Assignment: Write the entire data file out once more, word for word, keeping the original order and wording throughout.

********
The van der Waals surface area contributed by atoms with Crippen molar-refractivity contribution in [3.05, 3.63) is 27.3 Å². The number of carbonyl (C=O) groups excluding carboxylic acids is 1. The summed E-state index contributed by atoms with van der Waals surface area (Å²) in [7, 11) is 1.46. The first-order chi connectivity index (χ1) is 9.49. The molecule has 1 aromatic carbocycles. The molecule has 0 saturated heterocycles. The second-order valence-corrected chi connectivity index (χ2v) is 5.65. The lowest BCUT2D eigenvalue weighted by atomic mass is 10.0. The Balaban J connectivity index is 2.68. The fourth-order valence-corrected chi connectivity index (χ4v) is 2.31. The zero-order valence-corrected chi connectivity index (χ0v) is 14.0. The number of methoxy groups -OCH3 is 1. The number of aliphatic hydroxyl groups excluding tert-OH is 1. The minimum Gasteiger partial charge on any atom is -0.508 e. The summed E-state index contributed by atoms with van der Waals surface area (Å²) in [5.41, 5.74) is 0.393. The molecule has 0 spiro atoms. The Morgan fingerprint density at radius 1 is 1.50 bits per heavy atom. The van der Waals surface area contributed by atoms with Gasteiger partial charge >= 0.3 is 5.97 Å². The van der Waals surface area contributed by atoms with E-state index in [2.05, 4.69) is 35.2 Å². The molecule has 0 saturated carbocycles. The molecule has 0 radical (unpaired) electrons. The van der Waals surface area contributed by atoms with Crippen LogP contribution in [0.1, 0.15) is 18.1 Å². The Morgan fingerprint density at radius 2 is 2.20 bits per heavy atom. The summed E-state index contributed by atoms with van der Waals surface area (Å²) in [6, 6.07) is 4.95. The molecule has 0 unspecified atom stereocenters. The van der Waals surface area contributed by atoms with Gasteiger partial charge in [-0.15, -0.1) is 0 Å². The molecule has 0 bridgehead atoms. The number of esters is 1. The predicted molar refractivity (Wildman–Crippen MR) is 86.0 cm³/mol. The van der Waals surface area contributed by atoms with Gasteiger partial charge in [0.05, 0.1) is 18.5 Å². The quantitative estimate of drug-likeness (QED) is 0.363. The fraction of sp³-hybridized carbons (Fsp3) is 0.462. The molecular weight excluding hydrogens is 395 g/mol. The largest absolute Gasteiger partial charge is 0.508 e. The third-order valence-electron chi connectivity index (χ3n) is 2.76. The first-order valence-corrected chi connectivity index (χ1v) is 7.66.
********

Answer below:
The van der Waals surface area contributed by atoms with Crippen molar-refractivity contribution in [3.05, 3.63) is 27.3 Å². The number of carbonyl (C=O) groups excluding carboxylic acids is 1. The summed E-state index contributed by atoms with van der Waals surface area (Å²) in [7, 11) is 1.46. The first-order chi connectivity index (χ1) is 9.49. The molecule has 1 aromatic carbocycles. The molecule has 0 saturated heterocycles. The second-order valence-corrected chi connectivity index (χ2v) is 5.65. The lowest BCUT2D eigenvalue weighted by atomic mass is 10.0. The Balaban J connectivity index is 2.68. The fourth-order valence-corrected chi connectivity index (χ4v) is 2.31. The zero-order valence-corrected chi connectivity index (χ0v) is 14.0. The number of methoxy groups -OCH3 is 1. The number of aliphatic hydroxyl groups excluding tert-OH is 1. The minimum Gasteiger partial charge on any atom is -0.508 e. The summed E-state index contributed by atoms with van der Waals surface area (Å²) in [5.41, 5.74) is 0.393. The molecule has 0 spiro atoms. The Morgan fingerprint density at radius 1 is 1.50 bits per heavy atom. The van der Waals surface area contributed by atoms with Gasteiger partial charge >= 0.3 is 5.97 Å². The van der Waals surface area contributed by atoms with E-state index in [2.05, 4.69) is 35.2 Å². The molecule has 0 saturated carbocycles. The molecule has 0 radical (unpaired) electrons. The van der Waals surface area contributed by atoms with Crippen LogP contribution in [0.1, 0.15) is 18.1 Å². The Morgan fingerprint density at radius 2 is 2.20 bits per heavy atom. The summed E-state index contributed by atoms with van der Waals surface area (Å²) in [6, 6.07) is 4.95. The molecule has 0 unspecified atom stereocenters. The van der Waals surface area contributed by atoms with Gasteiger partial charge in [-0.15, -0.1) is 0 Å². The molecule has 0 bridgehead atoms. The number of esters is 1. The predicted molar refractivity (Wildman–Crippen MR) is 86.0 cm³/mol. The van der Waals surface area contributed by atoms with Gasteiger partial charge in [0.05, 0.1) is 18.5 Å². The quantitative estimate of drug-likeness (QED) is 0.363. The fraction of sp³-hybridized carbons (Fsp3) is 0.462. The molecular weight excluding hydrogens is 395 g/mol. The largest absolute Gasteiger partial charge is 0.508 e. The third-order valence-electron chi connectivity index (χ3n) is 2.76. The first-order valence-corrected chi connectivity index (χ1v) is 7.66.